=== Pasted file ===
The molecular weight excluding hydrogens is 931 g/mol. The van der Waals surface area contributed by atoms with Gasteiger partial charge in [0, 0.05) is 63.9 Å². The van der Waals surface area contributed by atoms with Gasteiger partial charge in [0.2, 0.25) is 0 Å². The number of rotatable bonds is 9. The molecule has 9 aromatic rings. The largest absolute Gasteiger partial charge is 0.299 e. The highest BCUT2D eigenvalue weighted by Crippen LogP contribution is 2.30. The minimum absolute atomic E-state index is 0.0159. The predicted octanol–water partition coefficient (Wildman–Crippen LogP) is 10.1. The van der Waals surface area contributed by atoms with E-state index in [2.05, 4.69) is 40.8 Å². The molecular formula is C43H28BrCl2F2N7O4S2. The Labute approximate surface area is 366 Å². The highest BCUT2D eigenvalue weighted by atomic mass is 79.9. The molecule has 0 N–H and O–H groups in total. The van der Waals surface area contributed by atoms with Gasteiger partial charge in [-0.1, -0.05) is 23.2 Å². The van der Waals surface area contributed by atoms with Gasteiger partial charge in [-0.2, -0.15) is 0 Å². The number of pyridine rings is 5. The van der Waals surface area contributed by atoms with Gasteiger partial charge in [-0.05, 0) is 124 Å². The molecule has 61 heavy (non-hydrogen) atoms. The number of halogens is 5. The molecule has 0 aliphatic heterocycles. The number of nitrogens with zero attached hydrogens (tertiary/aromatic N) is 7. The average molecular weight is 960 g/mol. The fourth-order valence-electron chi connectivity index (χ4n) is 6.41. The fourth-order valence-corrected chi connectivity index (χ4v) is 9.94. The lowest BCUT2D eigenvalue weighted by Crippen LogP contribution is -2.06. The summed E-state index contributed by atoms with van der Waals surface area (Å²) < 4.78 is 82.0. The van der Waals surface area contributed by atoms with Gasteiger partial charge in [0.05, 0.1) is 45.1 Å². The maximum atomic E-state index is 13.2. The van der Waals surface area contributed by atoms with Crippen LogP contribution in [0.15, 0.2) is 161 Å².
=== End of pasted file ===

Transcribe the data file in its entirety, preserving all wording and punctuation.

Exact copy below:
The molecular weight excluding hydrogens is 931 g/mol. The van der Waals surface area contributed by atoms with Gasteiger partial charge in [0, 0.05) is 63.9 Å². The van der Waals surface area contributed by atoms with Gasteiger partial charge in [0.2, 0.25) is 0 Å². The number of rotatable bonds is 9. The molecule has 9 aromatic rings. The largest absolute Gasteiger partial charge is 0.299 e. The highest BCUT2D eigenvalue weighted by Crippen LogP contribution is 2.30. The minimum absolute atomic E-state index is 0.0159. The predicted octanol–water partition coefficient (Wildman–Crippen LogP) is 10.1. The van der Waals surface area contributed by atoms with E-state index in [2.05, 4.69) is 40.8 Å². The molecular formula is C43H28BrCl2F2N7O4S2. The Labute approximate surface area is 366 Å². The highest BCUT2D eigenvalue weighted by atomic mass is 79.9. The molecule has 0 N–H and O–H groups in total. The van der Waals surface area contributed by atoms with Gasteiger partial charge in [-0.1, -0.05) is 23.2 Å². The van der Waals surface area contributed by atoms with Gasteiger partial charge in [-0.2, -0.15) is 0 Å². The number of pyridine rings is 5. The van der Waals surface area contributed by atoms with Gasteiger partial charge in [-0.05, 0) is 124 Å². The molecule has 61 heavy (non-hydrogen) atoms. The number of halogens is 5. The molecule has 0 aliphatic heterocycles. The number of nitrogens with zero attached hydrogens (tertiary/aromatic N) is 7. The average molecular weight is 960 g/mol. The fourth-order valence-electron chi connectivity index (χ4n) is 6.41. The fourth-order valence-corrected chi connectivity index (χ4v) is 9.94. The lowest BCUT2D eigenvalue weighted by Crippen LogP contribution is -2.06. The summed E-state index contributed by atoms with van der Waals surface area (Å²) < 4.78 is 82.0. The van der Waals surface area contributed by atoms with Gasteiger partial charge in [0.05, 0.1) is 45.1 Å². The maximum atomic E-state index is 13.2. The van der Waals surface area contributed by atoms with Crippen LogP contribution in [0.15, 0.2) is 161 Å².